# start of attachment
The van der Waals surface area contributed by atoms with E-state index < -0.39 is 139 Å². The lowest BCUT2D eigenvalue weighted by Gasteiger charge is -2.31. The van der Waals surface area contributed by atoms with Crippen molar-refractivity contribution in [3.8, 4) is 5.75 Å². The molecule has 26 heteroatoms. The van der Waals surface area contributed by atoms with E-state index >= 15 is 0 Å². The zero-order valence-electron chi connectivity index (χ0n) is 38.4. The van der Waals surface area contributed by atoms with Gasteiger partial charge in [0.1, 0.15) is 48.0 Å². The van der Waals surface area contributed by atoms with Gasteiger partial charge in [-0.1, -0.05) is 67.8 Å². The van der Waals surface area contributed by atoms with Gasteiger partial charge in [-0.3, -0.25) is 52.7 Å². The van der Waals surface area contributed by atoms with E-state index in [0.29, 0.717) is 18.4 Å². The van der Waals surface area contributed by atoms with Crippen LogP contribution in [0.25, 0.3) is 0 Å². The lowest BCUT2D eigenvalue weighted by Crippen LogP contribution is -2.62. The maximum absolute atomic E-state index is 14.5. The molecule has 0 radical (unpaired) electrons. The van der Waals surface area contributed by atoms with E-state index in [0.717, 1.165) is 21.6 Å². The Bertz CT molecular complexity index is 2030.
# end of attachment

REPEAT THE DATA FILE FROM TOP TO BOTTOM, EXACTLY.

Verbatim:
The van der Waals surface area contributed by atoms with E-state index < -0.39 is 139 Å². The lowest BCUT2D eigenvalue weighted by Gasteiger charge is -2.31. The van der Waals surface area contributed by atoms with Crippen molar-refractivity contribution in [3.8, 4) is 5.75 Å². The molecule has 26 heteroatoms. The van der Waals surface area contributed by atoms with E-state index >= 15 is 0 Å². The zero-order valence-electron chi connectivity index (χ0n) is 38.4. The van der Waals surface area contributed by atoms with Gasteiger partial charge in [0.1, 0.15) is 48.0 Å². The van der Waals surface area contributed by atoms with Gasteiger partial charge in [-0.1, -0.05) is 67.8 Å². The van der Waals surface area contributed by atoms with Gasteiger partial charge in [-0.3, -0.25) is 52.7 Å². The van der Waals surface area contributed by atoms with E-state index in [0.29, 0.717) is 18.4 Å². The van der Waals surface area contributed by atoms with Crippen LogP contribution in [0.25, 0.3) is 0 Å². The lowest BCUT2D eigenvalue weighted by Crippen LogP contribution is -2.62. The maximum absolute atomic E-state index is 14.5. The molecule has 0 radical (unpaired) electrons. The van der Waals surface area contributed by atoms with E-state index in [0.717, 1.165) is 21.6 Å². The Bertz CT molecular complexity index is 2030.